Federal Funding to Bolster Colorado Wildfire Prevention Efforts

COLORADO SPRINGS, CO – The Biden Administration is stepping up its efforts to combat wildfires in Colorado, announcing a significant investment in wildfire management across the state. This comes in the form of a nationwide $185 million investment from President Joe Biden’s Bipartisan Infrastructure Law, with specific focus on eight states, as detailed by Deputy Secretary of the Interior Tommy Beaudreau.

Of that total, $2,040,000 has been pledged by the USDA Forest Service to aid in forest restoration and reduction of wildfire risks in Colorado, alongside South Dakota and Wyoming. White House Infrastructure Coordinator and President Biden’s senior advisor, Mitch Landrieu, revealed that the funding is intended for a range of uses, including reducing hazardous fuels, supporting wild land fire management, supporting the pay of frontline firefighters, and rehabilitating areas affected by wildfires.

The Forest Service has outlined its plan for the use of funds across three main areas in Colorado.

In the San Isabel National Forest, $75,000 is allocated towards reducing fire fuels around Blue and Bear Lake Campground. In the White River National Forest, $1,015,000 will be used to reduce fire fuel load near private and county lands, providing defensible space in the Boulder Creek and Frisco Backyard areas. Also in the White River National Forest, $20,000 will be allocated to address the impact of the mountain pine beetle epidemic, which has increased fire risks by leaving trees dead and dry. Funds will also go toward improving forest resiliency.

Landrieu emphasized the importance of improving forest resiliency to prevent future fires, with measures like reducing hazardous fuels playing a crucial role. He said that the White House has been supporting firefighters for years, but given the extreme weather seen across the country recently, President Biden is looking to intensify efforts to prevent destructive fires in the future.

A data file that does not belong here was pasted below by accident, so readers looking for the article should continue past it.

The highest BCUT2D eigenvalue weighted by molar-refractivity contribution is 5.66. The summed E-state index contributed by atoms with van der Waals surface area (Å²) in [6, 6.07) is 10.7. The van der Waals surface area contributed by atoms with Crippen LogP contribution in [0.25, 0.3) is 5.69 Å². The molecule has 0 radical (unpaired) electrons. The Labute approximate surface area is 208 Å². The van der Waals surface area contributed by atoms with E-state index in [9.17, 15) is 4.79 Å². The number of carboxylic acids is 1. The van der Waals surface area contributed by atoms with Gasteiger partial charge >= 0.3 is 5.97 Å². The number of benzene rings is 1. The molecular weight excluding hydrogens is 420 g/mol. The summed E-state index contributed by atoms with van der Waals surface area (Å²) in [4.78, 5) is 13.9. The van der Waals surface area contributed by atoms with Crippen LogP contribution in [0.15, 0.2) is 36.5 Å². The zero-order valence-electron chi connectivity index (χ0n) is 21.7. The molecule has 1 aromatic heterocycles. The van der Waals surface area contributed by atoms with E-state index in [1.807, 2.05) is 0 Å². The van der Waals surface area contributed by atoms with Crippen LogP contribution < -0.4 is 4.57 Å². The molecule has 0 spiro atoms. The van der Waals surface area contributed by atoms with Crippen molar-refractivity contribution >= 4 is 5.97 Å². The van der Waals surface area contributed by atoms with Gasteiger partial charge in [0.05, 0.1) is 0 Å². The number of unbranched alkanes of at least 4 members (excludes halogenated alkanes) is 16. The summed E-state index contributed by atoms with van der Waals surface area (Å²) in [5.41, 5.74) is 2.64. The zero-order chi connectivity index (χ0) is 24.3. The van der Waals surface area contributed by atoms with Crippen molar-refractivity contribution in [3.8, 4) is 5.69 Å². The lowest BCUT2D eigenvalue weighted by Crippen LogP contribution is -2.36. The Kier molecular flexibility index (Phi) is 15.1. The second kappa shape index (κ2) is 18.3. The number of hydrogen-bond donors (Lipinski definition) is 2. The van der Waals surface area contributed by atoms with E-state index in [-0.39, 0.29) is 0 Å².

Wildfire Prevention Tips

As efforts to bolster wildfire prevention and management are underway in Colorado, it’s crucial to remember that each individual can also play a part in mitigating the risk. Here are some wildfire prevention tips for Colorado residents and visitors:

  1. Be Aware of Restrictions: Adhere to local fire restrictions and bans. These can change frequently depending on conditions, so always check before you plan a campfire or grill.

  2. Dispose of Cigarettes Properly: Never toss cigarette butts from car windows or leave them outdoors. They can quickly ignite a fire.

  3. Keep Campfires Safe: When camping, keep fires small and manageable. Never leave them unattended, and make sure they are fully extinguished before leaving the site.

  4. Be Smart When Towing: Dragging chains when towing can cause sparks that ignite roadside fires. Make sure chains are secure.

  5. Be Cautious with Fireworks: Use fireworks with care and only where they’re legal. If conditions are dry, it might be better to skip them altogether.

  6. Maintain a Defensible Space: If you live near forest areas, clear the space around your home of excess brush and vegetation. This creates a buffer and can slow the spread of wildfires, protecting your home and aiding firefighting efforts.

  7. Report Suspicious Activities: If you notice anything out of the ordinary that might cause a fire, don’t hesitate to report it to the local authorities.

  8. Plan Ahead: Have a family disaster plan ready and prepare an emergency kit. In case of a wildfire, you may need to evacuate quickly.

Remember, wildfire prevention is everyone’s responsibility. Staying informed, prepared, and vigilant can make all the difference.

Alex Derr, Founder of The Next Summit

Alex Derr is an Eagle Scout, climber, and environmental policy expert located in Denver, Colorado. He created The Next Summit to help others stay safe exploring the mountains and advocate to preserve the peaks for the future. Follow him on Linkedin or Twitter or click here to contact him.

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In 2018, I watched in disbelief as dozens of people hiked into a storm on Longs Peak, unaware of the extreme danger. Soon after, I started The Next Summit to educate and empower the public to safely and responsibly explore America's mountains.

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